A gang has taken over the former polar bear spot at the Indianapolis Zoo—and the members are nothing like the former resident.
These newcomers—immigrating from North Carolina but with family roots back to southwest Asia—have both a rigid set of rules and a distinct sense of play. And with 29 of them, they are the largest such group in an accredited zoo in the country.
The animals are long-tailed macaques (pronounced muh–kaks). And, according to Peggy Hoppe, the zoo’s curator for primates and deserts, they constitute “a fully functioning social group.”
That means “you’re going to have good and bad. If you put 29 people in a room and told them to stay together all day, you’d run into some issues,” she said. Most of those problems are resolved by the group’s clear hierarchical structure, with Graham being the top dog, er, monkey.
“If Graham doesn’t go out, the rest don’t go out. If he doesn’t come in, the rest won’t come in,” Hoppe said. And if you see one macaque lounging while others groom him, chances are that’s Graham.
Grooming is important to the macaques. And their distinct facial hair, including idiosyncratic moustaches and beards, should help visitors differentiate the 22 males and seven females on display. Look, too, for a wide range of facial expressions–including their control over their facial muscles as they attempt to scare off others. “A simple look in their eye and you’ll know what you should or shouldn’t have done,” Hoppe said.
And they floss, too. Don’t be surprised if you see one running a blade of grass between his teeth. (And, unlike humans, those who skip flossing won’t get scolded twice a year by their dental hygienist.)
To make it even easier for their personalities to pop with visitors, each macaque has a name–a few selected by donors, some named after retired zoo workers, and most selected from suggestions provided by school groups. Keepers matched those ideas with their observations of the macaques’ personalities, which led to dominant female Mango, baby girl Ren, and cheek-stuffing Paul Grayson.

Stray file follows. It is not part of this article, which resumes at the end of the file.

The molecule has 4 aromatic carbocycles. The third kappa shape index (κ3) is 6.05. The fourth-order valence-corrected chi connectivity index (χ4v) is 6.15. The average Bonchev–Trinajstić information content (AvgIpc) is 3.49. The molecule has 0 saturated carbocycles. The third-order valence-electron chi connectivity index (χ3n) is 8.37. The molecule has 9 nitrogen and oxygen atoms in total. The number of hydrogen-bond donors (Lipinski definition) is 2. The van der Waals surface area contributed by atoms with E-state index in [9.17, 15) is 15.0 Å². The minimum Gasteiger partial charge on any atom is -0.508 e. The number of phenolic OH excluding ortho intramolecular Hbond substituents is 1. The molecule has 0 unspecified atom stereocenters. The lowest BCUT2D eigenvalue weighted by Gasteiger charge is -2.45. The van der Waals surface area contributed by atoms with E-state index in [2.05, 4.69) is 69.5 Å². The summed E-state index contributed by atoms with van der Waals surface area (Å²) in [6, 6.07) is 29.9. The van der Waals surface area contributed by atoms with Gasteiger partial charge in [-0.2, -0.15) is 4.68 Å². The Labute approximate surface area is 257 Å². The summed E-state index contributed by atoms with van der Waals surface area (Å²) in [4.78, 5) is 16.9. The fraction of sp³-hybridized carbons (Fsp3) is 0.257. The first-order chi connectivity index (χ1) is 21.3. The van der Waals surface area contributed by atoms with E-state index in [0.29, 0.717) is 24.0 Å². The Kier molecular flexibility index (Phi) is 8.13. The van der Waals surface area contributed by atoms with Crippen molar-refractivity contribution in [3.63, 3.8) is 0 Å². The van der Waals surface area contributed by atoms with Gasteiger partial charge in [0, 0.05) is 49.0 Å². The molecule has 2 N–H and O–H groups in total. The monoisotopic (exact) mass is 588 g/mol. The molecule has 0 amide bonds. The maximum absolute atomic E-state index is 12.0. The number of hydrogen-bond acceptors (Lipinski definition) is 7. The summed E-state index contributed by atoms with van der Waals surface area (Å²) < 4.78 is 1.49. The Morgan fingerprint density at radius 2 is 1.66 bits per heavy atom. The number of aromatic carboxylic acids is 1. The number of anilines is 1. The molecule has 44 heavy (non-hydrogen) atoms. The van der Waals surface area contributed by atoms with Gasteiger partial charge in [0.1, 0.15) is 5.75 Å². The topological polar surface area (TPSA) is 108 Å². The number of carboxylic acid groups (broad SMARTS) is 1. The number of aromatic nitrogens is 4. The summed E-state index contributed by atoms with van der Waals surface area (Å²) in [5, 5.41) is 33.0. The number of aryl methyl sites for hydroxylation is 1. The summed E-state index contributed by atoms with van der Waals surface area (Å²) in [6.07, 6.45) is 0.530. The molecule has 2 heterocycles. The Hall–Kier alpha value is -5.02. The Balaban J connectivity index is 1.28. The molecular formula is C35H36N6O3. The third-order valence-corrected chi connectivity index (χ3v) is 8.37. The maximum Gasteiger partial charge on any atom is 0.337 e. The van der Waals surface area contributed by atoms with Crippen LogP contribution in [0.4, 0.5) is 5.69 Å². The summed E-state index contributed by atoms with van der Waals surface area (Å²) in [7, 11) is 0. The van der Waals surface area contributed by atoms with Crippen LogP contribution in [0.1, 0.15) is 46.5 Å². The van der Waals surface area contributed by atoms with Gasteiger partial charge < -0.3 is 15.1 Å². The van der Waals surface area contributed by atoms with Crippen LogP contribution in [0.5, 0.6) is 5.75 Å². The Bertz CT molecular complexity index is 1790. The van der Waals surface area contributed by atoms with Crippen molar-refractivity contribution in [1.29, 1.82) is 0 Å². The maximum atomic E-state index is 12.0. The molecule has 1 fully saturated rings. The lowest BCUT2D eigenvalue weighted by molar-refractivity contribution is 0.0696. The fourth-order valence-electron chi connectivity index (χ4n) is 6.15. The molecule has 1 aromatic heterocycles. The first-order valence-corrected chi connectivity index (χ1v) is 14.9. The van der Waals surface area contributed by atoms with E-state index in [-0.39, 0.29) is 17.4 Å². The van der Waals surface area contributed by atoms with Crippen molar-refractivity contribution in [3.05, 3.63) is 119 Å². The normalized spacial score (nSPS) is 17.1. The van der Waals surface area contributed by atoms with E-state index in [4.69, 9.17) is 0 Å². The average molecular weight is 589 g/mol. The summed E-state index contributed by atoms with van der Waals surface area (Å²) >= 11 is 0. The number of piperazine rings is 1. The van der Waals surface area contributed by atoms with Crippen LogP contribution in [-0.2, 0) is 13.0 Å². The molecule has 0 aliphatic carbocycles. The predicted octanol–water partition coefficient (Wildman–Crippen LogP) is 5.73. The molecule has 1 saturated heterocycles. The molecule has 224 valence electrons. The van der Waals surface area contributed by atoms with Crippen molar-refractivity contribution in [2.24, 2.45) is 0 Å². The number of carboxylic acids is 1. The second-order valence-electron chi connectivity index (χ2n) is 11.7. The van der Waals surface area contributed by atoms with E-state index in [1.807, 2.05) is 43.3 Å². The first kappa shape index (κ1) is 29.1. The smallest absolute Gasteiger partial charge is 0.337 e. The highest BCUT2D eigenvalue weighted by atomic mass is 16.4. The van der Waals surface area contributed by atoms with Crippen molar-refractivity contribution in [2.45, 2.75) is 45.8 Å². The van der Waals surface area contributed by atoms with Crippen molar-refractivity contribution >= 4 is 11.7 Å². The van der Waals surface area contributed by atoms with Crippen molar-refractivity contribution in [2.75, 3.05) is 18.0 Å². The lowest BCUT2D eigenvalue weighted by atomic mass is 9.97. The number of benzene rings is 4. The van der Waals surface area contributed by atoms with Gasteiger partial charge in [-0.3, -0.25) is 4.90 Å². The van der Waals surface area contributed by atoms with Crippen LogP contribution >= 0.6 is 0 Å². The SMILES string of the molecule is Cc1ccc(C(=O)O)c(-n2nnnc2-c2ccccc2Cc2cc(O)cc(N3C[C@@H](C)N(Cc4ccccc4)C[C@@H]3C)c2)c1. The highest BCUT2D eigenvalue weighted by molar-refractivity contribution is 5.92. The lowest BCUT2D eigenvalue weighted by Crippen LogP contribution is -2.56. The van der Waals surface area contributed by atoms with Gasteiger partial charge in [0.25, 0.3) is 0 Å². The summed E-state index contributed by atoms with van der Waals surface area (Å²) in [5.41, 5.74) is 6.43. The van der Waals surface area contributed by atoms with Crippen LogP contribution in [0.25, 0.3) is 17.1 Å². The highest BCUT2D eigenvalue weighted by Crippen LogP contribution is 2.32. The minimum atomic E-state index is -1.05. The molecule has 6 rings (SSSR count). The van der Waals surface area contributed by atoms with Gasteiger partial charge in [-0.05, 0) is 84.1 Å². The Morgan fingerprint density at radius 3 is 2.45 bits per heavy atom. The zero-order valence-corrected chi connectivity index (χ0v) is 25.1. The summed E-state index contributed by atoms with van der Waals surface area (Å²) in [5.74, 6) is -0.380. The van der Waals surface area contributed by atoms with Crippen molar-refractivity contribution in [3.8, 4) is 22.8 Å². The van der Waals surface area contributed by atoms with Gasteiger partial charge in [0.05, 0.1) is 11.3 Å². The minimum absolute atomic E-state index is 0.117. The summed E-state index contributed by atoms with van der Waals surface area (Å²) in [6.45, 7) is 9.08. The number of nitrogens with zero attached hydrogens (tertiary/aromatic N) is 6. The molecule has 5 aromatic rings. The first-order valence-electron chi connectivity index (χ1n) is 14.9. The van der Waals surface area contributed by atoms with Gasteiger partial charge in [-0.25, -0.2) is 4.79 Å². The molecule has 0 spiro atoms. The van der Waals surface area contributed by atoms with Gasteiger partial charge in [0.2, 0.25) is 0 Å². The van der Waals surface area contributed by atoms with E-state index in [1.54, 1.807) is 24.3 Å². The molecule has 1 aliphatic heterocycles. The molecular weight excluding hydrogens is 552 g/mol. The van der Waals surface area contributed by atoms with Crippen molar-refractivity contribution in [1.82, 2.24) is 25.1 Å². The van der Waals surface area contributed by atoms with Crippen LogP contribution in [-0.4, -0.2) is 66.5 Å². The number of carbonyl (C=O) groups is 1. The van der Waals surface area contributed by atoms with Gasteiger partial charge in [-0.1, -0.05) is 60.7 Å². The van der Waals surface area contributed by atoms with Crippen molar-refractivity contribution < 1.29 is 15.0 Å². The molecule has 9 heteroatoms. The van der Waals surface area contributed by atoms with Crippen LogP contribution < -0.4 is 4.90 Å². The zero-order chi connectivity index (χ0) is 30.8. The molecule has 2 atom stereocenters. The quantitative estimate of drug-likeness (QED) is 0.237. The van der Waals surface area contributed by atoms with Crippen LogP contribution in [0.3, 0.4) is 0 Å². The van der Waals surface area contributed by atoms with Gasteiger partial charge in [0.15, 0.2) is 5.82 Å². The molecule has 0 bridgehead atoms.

With birth-control measures in effect, you are unlikely to see babies anytime soon—although there’s room for more in the exhibit. But if you’ve seen “Jurassic Park,” you know that nature sometimes finds a way. “Sometimes things happen that you don’t plan on,” Hoppe acknowledged.
The macaques are housed near the Oceans area, because macaques are one of the few monkey species that spends time in the water. The monkeys use it not only to escape predators and to cool off, but also to play. Macaques can hold their breath up to 30 seconds. Early visitors—the exhibit opens over Memorial Day weekend—are unlikely to see deep dives because it will take some time for the macaques to get used to their new space.
It’s not just the primate residents who are new. The formerly icy-looking habitat has been transformed with new plant life, including Japanese forest grass, Chinese ginger, autumn ferns, dwarf flowering almond and azalea shrubs, and yellow groove bamboo. The entire project carried a price tag of $2.5 million.
While macaques might be fascinating to us as creatures at a zoo, elsewhere, there’s a wide range of feelings about them, from reviled to revered.
“Some people hate them,” Hoppe said. “Like raccoons or coyotes, certain people don’t want them in their neighborhood. They steal food. They’ll even steal items knowing they can exchange them for food.
“Then again, in other places, they are revered,” she said. “At some Buddhist temples, they make offerings to them.”
As with just about everything at the Indianapolis Zoo, the underlying issue is conservation.
“The question is, how do we live together?” Hoppe said. “It’s their world, too.”•